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First of all solar thermal is still intermittent and subject to weather and seasonal fluctuations. It has a built in thermal battery so it's consistent on a 24 hour basis, but it's still a variable source of energy.

Cost is a factor but not the only factor. Intermittency is a factor. Geographic limitation is a factor. Land consumption is a factor.

Cheap intermittent energy is an okay supplement, but cannot reliably deliver when it is needed. Hydroelectric and geothermal are great, non-intermittent clean energy but are impossible to build without the right geography. Fossil fuels are cheap, and deliver power anywhere but emit carbon. Nuclear power isn't as cheap as fossil fuels or intermittent sources. But it's the cheapest non-intermittent source that isn't geographically dependent.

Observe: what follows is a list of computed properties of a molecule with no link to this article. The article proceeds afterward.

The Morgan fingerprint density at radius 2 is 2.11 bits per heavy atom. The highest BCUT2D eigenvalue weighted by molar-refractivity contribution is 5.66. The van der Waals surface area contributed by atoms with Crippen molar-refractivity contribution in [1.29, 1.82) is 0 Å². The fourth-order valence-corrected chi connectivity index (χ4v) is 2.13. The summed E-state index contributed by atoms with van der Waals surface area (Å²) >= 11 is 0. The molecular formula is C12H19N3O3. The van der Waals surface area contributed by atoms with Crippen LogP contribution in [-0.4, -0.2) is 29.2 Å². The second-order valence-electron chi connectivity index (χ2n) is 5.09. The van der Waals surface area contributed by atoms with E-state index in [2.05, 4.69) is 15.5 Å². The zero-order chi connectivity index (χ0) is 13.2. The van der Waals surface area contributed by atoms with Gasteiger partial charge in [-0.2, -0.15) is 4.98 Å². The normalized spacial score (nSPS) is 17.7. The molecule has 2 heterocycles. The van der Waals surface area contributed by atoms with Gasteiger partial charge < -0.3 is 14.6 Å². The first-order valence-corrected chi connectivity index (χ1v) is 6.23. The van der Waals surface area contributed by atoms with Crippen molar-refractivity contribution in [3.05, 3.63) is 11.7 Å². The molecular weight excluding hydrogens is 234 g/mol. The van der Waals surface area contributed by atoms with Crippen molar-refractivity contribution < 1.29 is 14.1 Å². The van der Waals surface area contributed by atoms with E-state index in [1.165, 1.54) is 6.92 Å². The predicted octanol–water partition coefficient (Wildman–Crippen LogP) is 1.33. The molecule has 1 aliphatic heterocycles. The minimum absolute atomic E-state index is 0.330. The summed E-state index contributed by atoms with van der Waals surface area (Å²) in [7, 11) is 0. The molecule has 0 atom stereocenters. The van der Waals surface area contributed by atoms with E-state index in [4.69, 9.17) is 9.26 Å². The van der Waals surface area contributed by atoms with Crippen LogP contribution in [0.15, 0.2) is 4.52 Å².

If our goal is to fully replace fossil fuels, then nuclear is the best option (besides building geothermal and hydro where we can). Sure, solar thermal can deliver clean energy without the need for additional energy storage. But we could build twice as much capacity with nuclear and use a fraction of the land, and avoid having to build larger plants in the north and south, and avoid seasonal output fluctuations.




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